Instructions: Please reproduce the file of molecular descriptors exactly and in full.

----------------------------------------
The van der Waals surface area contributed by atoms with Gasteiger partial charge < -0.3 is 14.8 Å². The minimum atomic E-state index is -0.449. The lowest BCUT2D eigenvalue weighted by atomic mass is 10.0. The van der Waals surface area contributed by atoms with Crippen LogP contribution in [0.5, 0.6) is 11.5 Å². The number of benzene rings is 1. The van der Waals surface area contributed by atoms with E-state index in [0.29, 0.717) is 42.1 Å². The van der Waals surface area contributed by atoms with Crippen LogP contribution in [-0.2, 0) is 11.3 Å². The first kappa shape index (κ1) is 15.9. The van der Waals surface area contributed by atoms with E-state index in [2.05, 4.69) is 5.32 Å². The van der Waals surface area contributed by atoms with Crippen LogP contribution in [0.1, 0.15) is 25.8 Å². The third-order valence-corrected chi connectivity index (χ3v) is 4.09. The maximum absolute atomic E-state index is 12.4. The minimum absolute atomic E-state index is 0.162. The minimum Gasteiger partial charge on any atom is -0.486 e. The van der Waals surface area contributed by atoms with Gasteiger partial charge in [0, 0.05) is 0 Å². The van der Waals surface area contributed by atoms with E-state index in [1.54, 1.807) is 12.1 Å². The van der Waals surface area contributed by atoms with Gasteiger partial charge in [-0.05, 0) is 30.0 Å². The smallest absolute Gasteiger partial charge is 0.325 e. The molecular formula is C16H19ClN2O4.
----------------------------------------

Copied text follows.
The van der Waals surface area contributed by atoms with Gasteiger partial charge < -0.3 is 14.8 Å². The minimum atomic E-state index is -0.449. The lowest BCUT2D eigenvalue weighted by atomic mass is 10.0. The van der Waals surface area contributed by atoms with Crippen LogP contribution in [0.5, 0.6) is 11.5 Å². The number of benzene rings is 1. The van der Waals surface area contributed by atoms with E-state index in [0.29, 0.717) is 42.1 Å². The van der Waals surface area contributed by atoms with Crippen LogP contribution in [-0.2, 0) is 11.3 Å². The first kappa shape index (κ1) is 15.9. The van der Waals surface area contributed by atoms with E-state index in [2.05, 4.69) is 5.32 Å². The van der Waals surface area contributed by atoms with Crippen LogP contribution in [0.1, 0.15) is 25.8 Å². The third-order valence-corrected chi connectivity index (χ3v) is 4.09. The maximum absolute atomic E-state index is 12.4. The minimum absolute atomic E-state index is 0.162. The minimum Gasteiger partial charge on any atom is -0.486 e. The van der Waals surface area contributed by atoms with Gasteiger partial charge in [0, 0.05) is 0 Å². The van der Waals surface area contributed by atoms with E-state index in [1.54, 1.807) is 12.1 Å². The van der Waals surface area contributed by atoms with Gasteiger partial charge in [-0.05, 0) is 30.0 Å². The smallest absolute Gasteiger partial charge is 0.325 e. The molecular formula is C16H19ClN2O4.